Alzheimers Report

Community Workshop Case Studies

I recently worked with a man of 65 with a rare form of Alzheimer’s called Posterior Cortical Atrophy (PCA)  John had been a teacher and writer and an avid gardener knowing the Latin and common names of the plants in his large, mature garden.  I was recommended to John by a friend and he came to my studio with his wife Mary.  Although Mary was keen to talk about the work I was doing within all elements of the community and the benefits that were coming from the work, John was disinterested and disengaged from the conversation, he spent much of the time looking around my studio at the work on the shelves, when eventually he did speak he commented that he didn’t feel that he could be creative with clay and couldn’t see how it might help him concentrate and cope with his failing memory. To please his wife more than with any enthusiasm on his part he agreed to a two hour workshop session.

Having worked with groups of people living with the effects of a stroke or head trauma I knew the general scheme of work to plan for the workshop with John. It is my belief that areas of the brain that get effected by PCA need to be stimulated and almost forced to operate by a series of visual and manual dexterity exercises . As a bicep responds to exercises that work it, so the brain responds to exercise. With other brain exercises like reading or maths or logic puzzles the brain is being forced to work and produce the correct answers. The advantage of my work is that it is purely creative, there are no wrong answers. By working through a series of processes, applying clay to an armature, using the hands symmetrically, allowing the visual information to enter the brain through the eyes and be converted to a movement of the fingers to manipulate the clay, allowing the brain to work along dormant neural pathways that cannot be reached by any other activity. By using pure creativity, areas at the back of the brain start to spark into action, as with any muscle that is not used it will wither and fail. For me the reasons for the under-use and subsequent failure are easily understandable. For thousands of years man has had to use enormous amounts of creativity to survive. Today we don’t really have ‘think’ to survive, generally we don’t have to fight for food, find wood to heat ourselves, build our own shelter etc and now because of the computer we have to think even less, as a result our brain is so underused.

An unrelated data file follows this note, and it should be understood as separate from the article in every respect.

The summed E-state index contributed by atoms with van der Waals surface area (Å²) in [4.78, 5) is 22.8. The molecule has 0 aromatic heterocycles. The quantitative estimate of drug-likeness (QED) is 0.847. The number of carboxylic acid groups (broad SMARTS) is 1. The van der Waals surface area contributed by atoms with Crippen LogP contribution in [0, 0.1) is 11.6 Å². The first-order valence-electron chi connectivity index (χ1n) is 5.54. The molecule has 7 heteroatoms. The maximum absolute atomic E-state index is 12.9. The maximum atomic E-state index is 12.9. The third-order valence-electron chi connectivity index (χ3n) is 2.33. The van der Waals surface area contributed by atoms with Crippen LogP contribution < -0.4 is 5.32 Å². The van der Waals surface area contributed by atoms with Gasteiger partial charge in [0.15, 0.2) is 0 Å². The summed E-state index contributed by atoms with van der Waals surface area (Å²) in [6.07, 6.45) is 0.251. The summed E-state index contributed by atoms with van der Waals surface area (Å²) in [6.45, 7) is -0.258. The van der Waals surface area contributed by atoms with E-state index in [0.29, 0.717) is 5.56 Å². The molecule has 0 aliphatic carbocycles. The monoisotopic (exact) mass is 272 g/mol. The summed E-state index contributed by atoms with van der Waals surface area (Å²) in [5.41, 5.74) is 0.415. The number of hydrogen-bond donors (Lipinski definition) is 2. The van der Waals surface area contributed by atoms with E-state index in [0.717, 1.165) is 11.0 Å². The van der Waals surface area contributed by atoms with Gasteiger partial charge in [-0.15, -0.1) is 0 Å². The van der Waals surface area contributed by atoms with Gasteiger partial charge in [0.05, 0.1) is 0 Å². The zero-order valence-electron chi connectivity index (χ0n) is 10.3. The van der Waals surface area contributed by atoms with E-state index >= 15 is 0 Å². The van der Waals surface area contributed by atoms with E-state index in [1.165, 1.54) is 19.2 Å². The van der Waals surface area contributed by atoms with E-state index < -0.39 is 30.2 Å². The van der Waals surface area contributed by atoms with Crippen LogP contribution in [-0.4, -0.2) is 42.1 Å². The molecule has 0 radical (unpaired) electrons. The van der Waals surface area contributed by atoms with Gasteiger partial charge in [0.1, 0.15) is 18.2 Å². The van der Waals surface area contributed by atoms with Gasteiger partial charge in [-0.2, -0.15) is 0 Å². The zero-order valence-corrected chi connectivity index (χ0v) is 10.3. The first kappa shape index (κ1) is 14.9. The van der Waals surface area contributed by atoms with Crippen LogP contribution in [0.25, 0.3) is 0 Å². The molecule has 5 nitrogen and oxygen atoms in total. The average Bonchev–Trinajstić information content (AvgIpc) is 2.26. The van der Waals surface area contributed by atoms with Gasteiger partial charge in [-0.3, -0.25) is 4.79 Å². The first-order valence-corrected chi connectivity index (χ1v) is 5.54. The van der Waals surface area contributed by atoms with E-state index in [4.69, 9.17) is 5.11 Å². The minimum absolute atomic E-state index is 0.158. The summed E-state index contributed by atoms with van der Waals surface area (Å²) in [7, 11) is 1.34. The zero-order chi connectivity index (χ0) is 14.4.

During the two hour session with John we didn’t set out to create anything in particular I wanted him to get a feel for the clay, a substance he had not touched since he was at junior school 60 years ago. Following my simple direction and realising how forgiving the clay was John was very soon engrossed in the work he was creating.

Outcomes

Within one hour John had revised his opinion and was a real enthusiast to the work that I’m doing, he purchased the necessary clay and armature to allow him to work in the comfort of his own home and is working everyday on the creative exercises. This doesn’t mean he has hundreds of sculpted heads covering his house, he uses the same clay and armature every day, sometimes he will do nothing more than creating a pleasing abstract form, on another day he will spend hours creating a work of figurative sculpture he is incredibly proud of, in this instance he can either take a photograph of it or bring it to me for moulding and casting.

John has been using my scheme of creative work for 30 days, he is finding improvements in his concentration and memory and in some cases his sight is much more defined and colours more vibrant. His speech is more fluent as he is able to find words much more easily. An important addition is that he is calmer, more patient and tolerant with those around him and has a greater sense of well being and self esteem, he is also creating some highly imaginative works of art.

The benefits for John’s wife are also substantial , she said “John was becoming a stranger to me but now he’s my husband again”.
I would like to be able to expand this experience into a clinical trial, where the results can be reported empirically over several individuals and defined time frame. Funding will be required to complete this clinical trial and report on its findings.